What is it with writing?

presented as the Critical Introduction of her MFA Thesis

When facing this Critical Introduction, I thought hard about speaking on some aspect of craft. Something astute, like Jennifer or Carter. Yet I found that until I have had more publication (and let’s face it, publication is the benchmark of success), I don’t feel qualified to tell you all what I think about writing. In fact, as I’ve progressed through this MFA, I’ve realized how much I have yet to learn. Besides, Jennifer and Carter are really smart, and me, well, I’d rather commiserate with you all instead. Because I do feel that I’ve joined the writing community. Think of this as a bit of kibitzing in this rare environment of like minds. Consider it sort of an intellectual pep rally, spectating the world from the bleachers. Audience participation required.

I’ve titled it What Is It with Writing?

Ready? Here goes.

Since I began this MFA, when I’ve been at my neighborhood pool, or at parties, or at the grocery, there’s a conversation that has occurred, again and again. Let me take you through it. Feel free to imagine the sounds of children splashing, a raucous bar, or the clink of silverware. I’m sure you’ll recognize parts of this, so feel free to pipe in with any exceptional comments you’ve gotten.

The conversation goes like this, with slight variations:

“What do you do?”

“Oh . . . I’m a writer.”

“A bike rider?”

This is said with a puzzled look, because where I live there are so many professional athletes. Usually, I have to say, “No, a writer. W―R―ite ―r.

“Oh! A writer!”

“Yes. A writer.”

There’s an awkward pause.

“Oh! What do you write?”

“Everything. Articles, essays, ad copy, internet sites.”

“Articles! Where would I find your articles?”

“Well . . . right now I’m in graduate school, so haven’t been doing so much of that. School, and the economy taking its toll on magazines’ abilities to pay free-lancers has made me take time off.”

“Graduate school! Well . . . that’s great! For what?”

People seem to love the idea of graduate school. It sounds so . . . scholarly. Hooray!

“I’m getting my MFA in Writing.”


W―R―ite ―ing.”

“What type of writing?”


“Oh! How―nice!” There’s an awkward pause. This time an assessment of my face, maybe my body. “What do you want to do with that?”

I’m willing to bet, if you’re getting a degree in accounting, nobody asks, “What do you want to do with that?” If you’re getting a law degree, nobody asks, “What do you want to do with that?”

W―R―ite,” I say, struggling to avoid a tone similar to that of my pre-teen daughter, and not always succeeding.

And they say, “Oh! How―nice! What type of fiction?”

“Short stories. Novels.”

“So you’re writing a novel?”

“Well . . . no. I’ve been focusing on short stories while I’m in school. They’ve been great vehicles to practice craft.”

“What would you do with those?”

“Well . . . I’d like to sell them to magazines. Well . . . literary journals, actually.”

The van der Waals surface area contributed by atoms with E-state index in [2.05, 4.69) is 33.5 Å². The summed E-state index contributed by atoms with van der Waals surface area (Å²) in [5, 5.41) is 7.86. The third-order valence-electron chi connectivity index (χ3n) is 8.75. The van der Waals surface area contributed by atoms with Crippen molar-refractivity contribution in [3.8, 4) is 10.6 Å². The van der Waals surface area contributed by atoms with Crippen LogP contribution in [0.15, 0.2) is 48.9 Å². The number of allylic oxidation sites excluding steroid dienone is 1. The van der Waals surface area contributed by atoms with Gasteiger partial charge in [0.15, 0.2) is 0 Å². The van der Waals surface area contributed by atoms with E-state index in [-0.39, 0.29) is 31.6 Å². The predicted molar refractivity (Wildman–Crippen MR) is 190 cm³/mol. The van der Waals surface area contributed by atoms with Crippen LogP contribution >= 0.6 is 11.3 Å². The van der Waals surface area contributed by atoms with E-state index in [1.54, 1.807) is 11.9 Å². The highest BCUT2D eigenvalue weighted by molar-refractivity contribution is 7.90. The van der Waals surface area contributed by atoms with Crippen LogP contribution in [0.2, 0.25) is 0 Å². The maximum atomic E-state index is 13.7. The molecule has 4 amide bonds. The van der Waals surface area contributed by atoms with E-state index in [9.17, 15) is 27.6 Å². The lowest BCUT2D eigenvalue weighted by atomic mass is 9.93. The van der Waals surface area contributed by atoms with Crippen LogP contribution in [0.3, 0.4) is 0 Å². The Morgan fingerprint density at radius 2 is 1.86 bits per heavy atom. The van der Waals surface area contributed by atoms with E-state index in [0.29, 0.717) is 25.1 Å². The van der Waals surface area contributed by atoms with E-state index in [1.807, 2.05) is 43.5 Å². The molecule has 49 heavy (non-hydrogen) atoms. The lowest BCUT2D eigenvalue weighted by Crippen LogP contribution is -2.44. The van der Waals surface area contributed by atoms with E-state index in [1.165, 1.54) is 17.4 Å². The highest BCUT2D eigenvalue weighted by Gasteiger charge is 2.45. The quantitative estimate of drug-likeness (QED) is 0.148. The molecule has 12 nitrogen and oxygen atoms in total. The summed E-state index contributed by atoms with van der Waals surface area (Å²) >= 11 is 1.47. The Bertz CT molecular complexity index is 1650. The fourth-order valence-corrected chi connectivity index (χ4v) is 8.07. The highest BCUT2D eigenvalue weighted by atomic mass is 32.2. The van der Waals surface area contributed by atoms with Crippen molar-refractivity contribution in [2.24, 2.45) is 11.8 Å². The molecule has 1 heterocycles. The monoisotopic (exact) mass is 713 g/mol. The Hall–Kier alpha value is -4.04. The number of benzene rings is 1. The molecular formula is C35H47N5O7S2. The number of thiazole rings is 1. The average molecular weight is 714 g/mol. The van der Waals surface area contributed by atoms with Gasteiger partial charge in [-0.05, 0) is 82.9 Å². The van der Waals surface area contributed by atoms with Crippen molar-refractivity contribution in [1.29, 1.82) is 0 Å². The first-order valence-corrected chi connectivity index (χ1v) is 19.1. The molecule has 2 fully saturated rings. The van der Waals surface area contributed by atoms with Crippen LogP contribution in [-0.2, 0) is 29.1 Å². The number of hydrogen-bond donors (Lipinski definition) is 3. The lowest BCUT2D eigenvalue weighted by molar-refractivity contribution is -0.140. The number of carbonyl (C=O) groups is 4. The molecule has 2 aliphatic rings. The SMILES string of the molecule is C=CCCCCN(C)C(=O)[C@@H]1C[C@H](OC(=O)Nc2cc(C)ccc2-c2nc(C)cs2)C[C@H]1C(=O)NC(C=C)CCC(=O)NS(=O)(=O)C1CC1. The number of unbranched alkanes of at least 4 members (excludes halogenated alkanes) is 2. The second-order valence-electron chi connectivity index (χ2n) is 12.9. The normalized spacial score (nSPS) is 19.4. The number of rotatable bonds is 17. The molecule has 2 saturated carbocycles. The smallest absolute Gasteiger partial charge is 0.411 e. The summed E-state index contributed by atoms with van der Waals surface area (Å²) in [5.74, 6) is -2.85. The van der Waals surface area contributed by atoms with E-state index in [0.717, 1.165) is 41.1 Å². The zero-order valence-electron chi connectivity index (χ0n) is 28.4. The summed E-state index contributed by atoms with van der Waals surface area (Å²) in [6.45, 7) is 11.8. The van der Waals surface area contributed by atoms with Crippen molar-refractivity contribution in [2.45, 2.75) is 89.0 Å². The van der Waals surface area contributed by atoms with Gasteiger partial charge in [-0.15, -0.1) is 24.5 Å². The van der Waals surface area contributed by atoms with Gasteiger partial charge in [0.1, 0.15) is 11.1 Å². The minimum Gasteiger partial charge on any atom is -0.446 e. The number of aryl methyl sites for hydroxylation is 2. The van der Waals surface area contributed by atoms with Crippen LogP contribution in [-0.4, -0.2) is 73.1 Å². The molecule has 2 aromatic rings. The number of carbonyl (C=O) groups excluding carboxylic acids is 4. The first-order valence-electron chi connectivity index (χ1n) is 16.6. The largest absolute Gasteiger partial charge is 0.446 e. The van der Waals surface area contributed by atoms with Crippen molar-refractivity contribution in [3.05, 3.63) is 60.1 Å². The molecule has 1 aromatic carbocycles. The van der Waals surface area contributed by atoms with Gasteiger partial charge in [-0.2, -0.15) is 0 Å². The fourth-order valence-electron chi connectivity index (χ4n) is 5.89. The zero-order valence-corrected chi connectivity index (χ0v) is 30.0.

“What are literary journals?”

“Well . . . they’re magazines that are published once, twice, three, four times a year, mostly by universities. They feature short stories, poetry, literary criticism, that kind of stuff.”

“Oh! How―nice! Who reads those?”

“Well . . . other writers, I guess. Maybe some ordinary folks, I hope. I aim to publish several of my stories from the program, and then sell them together as a collection.”

At this point, a glaze frequently settles over the other person’s eyes, and I think, Don’t― do―it! But I say, “I’ve sold two stories.”


The word sold brings them right back. Hooray!

“Well . . . not sold, actually,” I say. “They didn’t pay anything, and I had to buy my own extra copies, so it’s cost me twelve―dol―lars. But they’re really reputable journals.”

At this point I see the person wonder if I’m on medication. See true sorrow for my husband in her eyes. But I think,At least I didn’t say I wanted to be a po―et!

Sometimes the conversation will veer to how I hope, after a successful book, to teach in a program similar to the one I’m in, and the person will hone in on that chunk of concrete life. Usually, however, it careens into the other person saying (you know what it is): “I’ve always wanted to write a book.”

I’m willing to bet an accountant never hears that. Never does someone say, “I’ve always wanted to balance the books for a big corporation,” and then describe, in excruciating detail, how the ledgers would look. A psychology student never hears, “I’ve always wanted to conduct therapy,” and has to listen to how someone imagines they’d steer a person away from suicide. A lawyer never has to hear, “I’ve always wanted to defend a murderer.” Even a painter rarely hears, “I’ve always wanted to paint.” What is it with writing?

I listen and nod and think of the countless hours I’ve spent learning to write. I think of how even here, now, after two years of rigorous study with some of the literary world’s best, I still doubt my abilities. How it would suck if this person did write that book, and it was way better than anything I could write.

I guess everybody just has a story to tell, and supreme confidence in his high school English teacher, which, having been one, is really nice. But . . . dang!